Monday, March 29, 2010

Homemade Strawberry Buttermilk Sherbet

A delicious and easy sherbet made with buttermilk and fresh or frozen strawberries. You will love this one.
A delicious and easy sherbet made with buttermilk and fresh or frozen strawberries. You will love this one.

Strawberry Buttermilk Sherbet

I first found this recipe in Southern Living magazine several years back, but have since revised it by adding more strawberries and less vanilla. It is a wonderful light and low fat dessert for spring or summer and perfect for right now when strawberries are so perfectly sweet and delicious. It could not be any easier, either.

Clean and rinse 4 cups of whole strawberries and put them into your food processor or blender and puree.

Pass the puree through a strainer using a spoon or spatula.  Be sure to scrape out the bowl and then the bottom of the strainer also. Silicone spatulas {affil link} are perfect for making sure to get the last drop of anything out of a bowl because I'm telling you, they lick the bowl clean.

As with most of the products featured in the Deep South Dish Store, they are another tool that I personally use, and use nearly every single day in my own kitchen.

Mix in 1/2 teaspoon of vanilla, 1 cup of granulated sugar, and 2 cups of buttermilk.

Blend thoroughly and refrigerate for 1 to 2 hours or until very cold. 

Now you'll need to process the sherbet in your ice cream maker.  I use a Cuisinart ice cream maker {affil link} that I purchased last year, and let me tell you how much I love this thing! I used to make ice cream and sherbet with an old fashioned electric bucket ice cream maker {affil link} - which I still have and still use for larger batch ice cream, but talk about noisy!

And I really had to plan in advance to have the extra ice and rock salt on hand. Now it is so much easier to make frozen desserts like ice cream, frozen yogurt, sherbet and sorbet because all I have to do is make sure to get the bucket back to the freezer and then just grab it out of the freezer. It's still a little noisy but not nearly as bad.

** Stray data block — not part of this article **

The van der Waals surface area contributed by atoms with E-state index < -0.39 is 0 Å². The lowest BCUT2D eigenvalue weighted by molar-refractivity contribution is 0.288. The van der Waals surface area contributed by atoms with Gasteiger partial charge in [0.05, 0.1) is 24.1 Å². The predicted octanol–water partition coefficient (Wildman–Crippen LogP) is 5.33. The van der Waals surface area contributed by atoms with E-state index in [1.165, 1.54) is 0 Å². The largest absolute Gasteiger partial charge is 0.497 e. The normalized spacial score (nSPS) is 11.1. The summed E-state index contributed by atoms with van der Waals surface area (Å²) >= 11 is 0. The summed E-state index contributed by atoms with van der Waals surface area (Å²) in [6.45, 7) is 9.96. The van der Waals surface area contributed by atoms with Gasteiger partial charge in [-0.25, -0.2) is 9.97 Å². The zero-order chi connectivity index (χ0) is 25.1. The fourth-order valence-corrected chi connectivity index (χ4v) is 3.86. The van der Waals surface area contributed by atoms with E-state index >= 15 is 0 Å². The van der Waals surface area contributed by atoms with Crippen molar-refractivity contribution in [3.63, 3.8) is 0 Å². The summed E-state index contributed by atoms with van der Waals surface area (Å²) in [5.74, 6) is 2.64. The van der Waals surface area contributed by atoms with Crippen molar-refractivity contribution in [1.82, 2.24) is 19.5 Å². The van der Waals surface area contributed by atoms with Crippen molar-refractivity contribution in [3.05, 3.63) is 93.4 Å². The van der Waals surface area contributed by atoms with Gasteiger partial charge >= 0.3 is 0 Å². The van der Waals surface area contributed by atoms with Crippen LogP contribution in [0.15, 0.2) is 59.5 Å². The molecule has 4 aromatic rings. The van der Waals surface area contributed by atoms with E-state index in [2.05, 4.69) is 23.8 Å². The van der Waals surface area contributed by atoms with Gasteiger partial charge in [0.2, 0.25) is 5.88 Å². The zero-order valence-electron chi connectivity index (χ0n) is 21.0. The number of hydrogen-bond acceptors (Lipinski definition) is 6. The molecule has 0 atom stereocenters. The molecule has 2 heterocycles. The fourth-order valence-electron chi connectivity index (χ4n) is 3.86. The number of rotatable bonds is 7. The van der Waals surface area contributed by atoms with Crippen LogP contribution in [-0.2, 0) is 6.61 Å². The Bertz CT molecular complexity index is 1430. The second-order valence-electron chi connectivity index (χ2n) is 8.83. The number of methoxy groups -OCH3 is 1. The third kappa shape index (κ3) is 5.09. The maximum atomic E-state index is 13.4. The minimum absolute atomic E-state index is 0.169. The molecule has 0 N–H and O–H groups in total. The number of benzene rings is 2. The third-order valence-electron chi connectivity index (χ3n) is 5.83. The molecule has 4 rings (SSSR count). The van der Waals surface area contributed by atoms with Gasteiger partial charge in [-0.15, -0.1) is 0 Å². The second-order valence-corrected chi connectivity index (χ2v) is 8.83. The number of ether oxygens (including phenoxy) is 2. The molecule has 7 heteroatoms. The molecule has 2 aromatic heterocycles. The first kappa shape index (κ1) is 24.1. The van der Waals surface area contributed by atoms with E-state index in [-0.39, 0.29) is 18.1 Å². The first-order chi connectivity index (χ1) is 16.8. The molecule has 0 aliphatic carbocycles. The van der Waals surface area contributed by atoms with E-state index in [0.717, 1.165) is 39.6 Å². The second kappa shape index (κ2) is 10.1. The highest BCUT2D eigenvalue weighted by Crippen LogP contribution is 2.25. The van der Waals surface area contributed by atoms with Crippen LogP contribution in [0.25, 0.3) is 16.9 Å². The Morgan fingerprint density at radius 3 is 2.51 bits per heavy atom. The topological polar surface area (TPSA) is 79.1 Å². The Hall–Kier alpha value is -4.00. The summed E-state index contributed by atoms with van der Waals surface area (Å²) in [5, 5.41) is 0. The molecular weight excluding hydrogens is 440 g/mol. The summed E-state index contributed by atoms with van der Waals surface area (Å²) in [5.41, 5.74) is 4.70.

Add the mixing arm to the bucket, put the lid on and turn the unit on - that is it y'all. No more ice. No more rock salt. Yay! Pour the chilled sherbet mixture through the top and let it run for about 25 minutes.

I admit, I was totally skeptical but quickly sold on these easy ice cream makers.

Just clean the bucket right after use, wipe it dry, wrap it in a plastic bag and stick it in the freezer and it'll be at the ready for when you want to whip up a batch of homemade ice cream. I also like that you can make slushes, like an Orange Julius, or a Brown Cow, or even frozen daiquiris with this!

At this point the sherbet is soft serve, as with most homemade ice creams, so if you like it a bit firmer, then transfer it to a freezer container, cover and let it chill in the freezer for a couple of hours.

Let rest at room temperature for a few minutes, scoop into serving dishes and garnish with a strawberry fan if desired.

When watermelons are at their peak, try a very cute presentation I saw in a magazine a year or two ago. They took one of those small watermelons, cut it in half, and scooped out most of the insides, leaving just a thin layer of watermelon around the rind. You can cut up that watermelon into chunks and freeze it for Frozen Watermelon Margaritas by the way. Then they took the sherbet, which I am guessing was probably made from watermelon instead of strawberry, and scooped it into the watermelon shell and froze it. Once it was set, the watermelon was then cut into serving slices! Cute, huh?

Check out more of my frozen treats on Pinterest!

If you make this or any of my recipes, I'd love to see your results! Just snap a photo and hashtag it #DeepSouthDish on social media or tag me @deepsouthdish on Instagram!

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Posted by on March 29, 2010
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